The Chief Medical Director, Federal Neuro-Psychiatric Hospital, Kware, Dr Shehu Sale, has advised Nigerians to consider rising suicide cases as a global concern caused by lifestyle challenges rather than restricting it to mental health disorders.
Dr Sale, at a sensitisation lecture in commemoration of the 2019 World Mental Health Day celebration, tagged “Mental Health Promotion and Suicide Prevention as a Global Challenge,” organized by the hospital, emphasized the need for a holistic approach to address causes of suicides in Nigeria.
He said that the increasing rate of suicides should be a source of concern for stakeholders including governments, families, policy-makers, and organisations and look for ways to resolve them.
He said, ”Suicide should not be viewed as only mental health problem because the menace is becoming a global concern. It is now common among adolescents and young adults between 15 and 29 years.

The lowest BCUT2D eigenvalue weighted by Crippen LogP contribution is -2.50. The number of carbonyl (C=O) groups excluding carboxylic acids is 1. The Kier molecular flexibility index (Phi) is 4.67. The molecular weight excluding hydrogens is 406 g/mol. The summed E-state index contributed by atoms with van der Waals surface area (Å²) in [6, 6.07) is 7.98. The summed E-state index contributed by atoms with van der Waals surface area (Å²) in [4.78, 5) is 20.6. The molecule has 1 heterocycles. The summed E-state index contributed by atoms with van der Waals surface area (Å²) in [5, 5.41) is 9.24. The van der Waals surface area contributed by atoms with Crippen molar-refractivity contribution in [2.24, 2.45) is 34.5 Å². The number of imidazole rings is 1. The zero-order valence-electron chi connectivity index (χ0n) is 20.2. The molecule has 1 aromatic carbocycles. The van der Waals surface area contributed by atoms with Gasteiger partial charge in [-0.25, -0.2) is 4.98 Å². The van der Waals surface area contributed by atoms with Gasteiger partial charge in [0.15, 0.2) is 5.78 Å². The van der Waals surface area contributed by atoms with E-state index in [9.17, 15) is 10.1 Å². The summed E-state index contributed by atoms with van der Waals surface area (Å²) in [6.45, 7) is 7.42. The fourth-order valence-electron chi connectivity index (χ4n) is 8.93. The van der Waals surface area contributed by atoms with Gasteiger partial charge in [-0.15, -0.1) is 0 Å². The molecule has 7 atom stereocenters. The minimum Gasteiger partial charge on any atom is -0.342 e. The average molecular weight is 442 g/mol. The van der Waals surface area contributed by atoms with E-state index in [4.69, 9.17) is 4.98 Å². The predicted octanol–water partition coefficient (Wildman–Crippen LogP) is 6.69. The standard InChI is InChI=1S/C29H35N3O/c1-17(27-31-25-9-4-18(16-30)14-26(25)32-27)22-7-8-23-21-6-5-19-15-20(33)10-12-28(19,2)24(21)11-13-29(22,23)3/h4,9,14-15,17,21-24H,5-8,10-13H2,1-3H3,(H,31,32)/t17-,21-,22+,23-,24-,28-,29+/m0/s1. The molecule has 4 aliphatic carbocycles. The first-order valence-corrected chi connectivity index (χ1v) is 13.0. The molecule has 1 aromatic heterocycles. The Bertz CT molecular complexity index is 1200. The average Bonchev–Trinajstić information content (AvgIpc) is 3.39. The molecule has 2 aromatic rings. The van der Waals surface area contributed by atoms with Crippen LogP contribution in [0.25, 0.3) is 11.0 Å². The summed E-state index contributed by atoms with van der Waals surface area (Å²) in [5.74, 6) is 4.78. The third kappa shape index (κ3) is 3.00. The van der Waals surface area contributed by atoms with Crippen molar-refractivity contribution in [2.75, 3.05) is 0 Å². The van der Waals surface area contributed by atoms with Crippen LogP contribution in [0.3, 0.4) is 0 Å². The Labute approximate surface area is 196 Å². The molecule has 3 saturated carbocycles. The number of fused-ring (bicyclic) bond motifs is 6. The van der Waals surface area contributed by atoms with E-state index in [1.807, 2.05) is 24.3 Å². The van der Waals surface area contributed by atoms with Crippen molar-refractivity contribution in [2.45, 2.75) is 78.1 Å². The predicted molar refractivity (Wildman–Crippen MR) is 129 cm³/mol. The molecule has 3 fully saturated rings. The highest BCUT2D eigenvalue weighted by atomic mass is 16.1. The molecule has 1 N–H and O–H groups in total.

”World Health Organisation (WHO) estimates that about 800,000 people die annually from suicide worldwide, and over 78 per cent of suicide occurred in low and medium-income countries in 2015.”
He identified depression, emotional trauma, economic challenges, neglect, financial imbalance, joblessness, among others, as some possible causes of suicide.
“Peer group rejection, low self-esteem, academic and relationship failure, family discords can lead to suicide among young people.
”The rate of suicide incidence in Nigeria today is no doubt alarming and very disturbing which deserves more attention as studies in Nigeria have shown a rising and disturbing trend in alcohol and substance use among adolescents and young adults,” he added.
He also described mental health education as a tool for curbing the rising tides of suicide in Nigeria.
The Medical Director enjoined parents, teachers, and guardians to train their teenagers on emotional management skills.
He advised people to always try to live simple lifestyles and equip themselves with strategies for coping with challenging situations that pose a threat to their mental wellbeing.